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Ascites

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Ascites

Ascites
The abdomen of a person with cirrhosis showing massive ascites and prominent superficial veins
Classification and external resources
Specialty Gastroenterology
ICD-10 R18
ICD-9-CM 789.5
DiseasesDB 943
MedlinePlus 000286
eMedicine ped/2927 med/173
MeSH D001201

Ascites ( , from Greek askites, "baglike")[1] is a gastroenterological term for an accumulation of fluid in the peritoneal cavity. The medical condition is also known as peritoneal cavity fluid, peritoneal fluid excess, hydroperitoneum or more archaically as abdominal dropsy. Although most commonly due to cirrhosis, severe liver disease or metastatic cancer, its presence can be a sign of other significant medical problems, such as Budd–Chiari syndrome. Diagnosis of the cause is usually with blood tests, an ultrasound scan of the abdomen, and direct removal of the fluid by needle or paracentesis (which may also be therapeutic). Treatment may be with medication (diuretics), paracentesis, or other treatments directed at the cause.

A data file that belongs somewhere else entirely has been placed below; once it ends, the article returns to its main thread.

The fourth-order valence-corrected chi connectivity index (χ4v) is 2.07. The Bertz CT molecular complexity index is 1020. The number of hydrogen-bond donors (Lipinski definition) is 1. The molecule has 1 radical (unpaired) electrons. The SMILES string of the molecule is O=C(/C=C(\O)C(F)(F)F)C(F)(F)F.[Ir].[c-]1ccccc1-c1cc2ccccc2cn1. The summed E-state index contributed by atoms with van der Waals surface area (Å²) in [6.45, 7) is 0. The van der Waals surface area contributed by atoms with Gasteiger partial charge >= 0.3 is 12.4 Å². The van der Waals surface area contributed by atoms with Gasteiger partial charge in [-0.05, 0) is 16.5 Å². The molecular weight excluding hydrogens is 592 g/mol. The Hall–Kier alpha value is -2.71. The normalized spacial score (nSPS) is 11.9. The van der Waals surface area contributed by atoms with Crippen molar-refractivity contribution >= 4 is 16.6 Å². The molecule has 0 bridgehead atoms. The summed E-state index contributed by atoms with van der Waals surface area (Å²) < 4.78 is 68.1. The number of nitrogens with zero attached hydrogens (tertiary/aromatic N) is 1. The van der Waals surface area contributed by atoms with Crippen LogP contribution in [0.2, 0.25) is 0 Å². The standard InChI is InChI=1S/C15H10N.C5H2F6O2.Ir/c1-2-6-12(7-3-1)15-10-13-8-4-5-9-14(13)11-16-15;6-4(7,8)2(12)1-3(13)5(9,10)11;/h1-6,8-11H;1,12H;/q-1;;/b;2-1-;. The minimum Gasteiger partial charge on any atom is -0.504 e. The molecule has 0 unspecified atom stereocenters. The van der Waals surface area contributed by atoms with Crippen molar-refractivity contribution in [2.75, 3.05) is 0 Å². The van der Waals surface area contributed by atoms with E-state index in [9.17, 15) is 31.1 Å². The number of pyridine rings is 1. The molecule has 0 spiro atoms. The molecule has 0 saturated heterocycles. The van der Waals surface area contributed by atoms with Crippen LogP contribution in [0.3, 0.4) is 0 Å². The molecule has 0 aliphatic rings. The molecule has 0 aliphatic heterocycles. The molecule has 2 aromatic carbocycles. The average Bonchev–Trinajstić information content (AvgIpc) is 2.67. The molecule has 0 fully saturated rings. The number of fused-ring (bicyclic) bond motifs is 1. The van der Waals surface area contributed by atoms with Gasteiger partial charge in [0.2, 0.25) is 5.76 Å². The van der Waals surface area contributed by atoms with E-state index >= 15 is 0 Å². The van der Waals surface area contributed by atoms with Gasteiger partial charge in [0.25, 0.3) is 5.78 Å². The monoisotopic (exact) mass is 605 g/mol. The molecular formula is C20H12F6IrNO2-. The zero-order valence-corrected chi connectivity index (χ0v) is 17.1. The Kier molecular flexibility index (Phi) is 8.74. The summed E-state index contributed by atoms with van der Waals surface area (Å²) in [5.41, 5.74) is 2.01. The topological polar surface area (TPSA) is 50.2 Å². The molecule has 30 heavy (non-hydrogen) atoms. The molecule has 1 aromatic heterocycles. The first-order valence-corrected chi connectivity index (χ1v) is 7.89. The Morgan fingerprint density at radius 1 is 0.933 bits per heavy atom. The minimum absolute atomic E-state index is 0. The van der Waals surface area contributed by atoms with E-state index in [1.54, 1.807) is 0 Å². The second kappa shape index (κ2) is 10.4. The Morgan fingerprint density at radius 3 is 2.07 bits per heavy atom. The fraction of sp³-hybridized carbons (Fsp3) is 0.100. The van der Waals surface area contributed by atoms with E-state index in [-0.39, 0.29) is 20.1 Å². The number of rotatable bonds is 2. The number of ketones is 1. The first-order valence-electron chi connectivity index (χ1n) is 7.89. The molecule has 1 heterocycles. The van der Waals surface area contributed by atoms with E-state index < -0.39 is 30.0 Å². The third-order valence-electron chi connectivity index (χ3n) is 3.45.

Contents

  • Signs and symptoms 1
  • Causes 2
  • Diagnosis 3
    • Classification 3.1
  • Pathophysiology 4
  • Treatment 5
    • Diet 5.1
    • Diuretics 5.2
    • Paracentesis 5.3
    • Surgery 5.4
    • Low SAAG 5.5
  • Complications 6
    • Spontaneous bacterial peritonitis 6.1
    • Hepatorenal syndrome 6.2
    • Thrombosis 6.3
  • Society and culture 7
  • References 8

Signs and symptoms

Mild ascites is hard to notice, but severe ascites leads to abdominal distension. Patients with ascites generally will complain of progressive abdominal heaviness and pressure as well as shortness of breath due to mechanical impingement on the diaphragm.

Ascites is detected on physical examination of the abdomen by visible bulging of the flanks in the reclining patient ("flank bulging"), "shifting dullness" (difference in percussion note in the flanks that shifts when the patient is turned on the side) or in massive ascites with a "fluid thrill" or "fluid wave" (tapping or pushing on one side will generate a wave-like effect through the fluid that can be felt in the opposite side of the abdomen).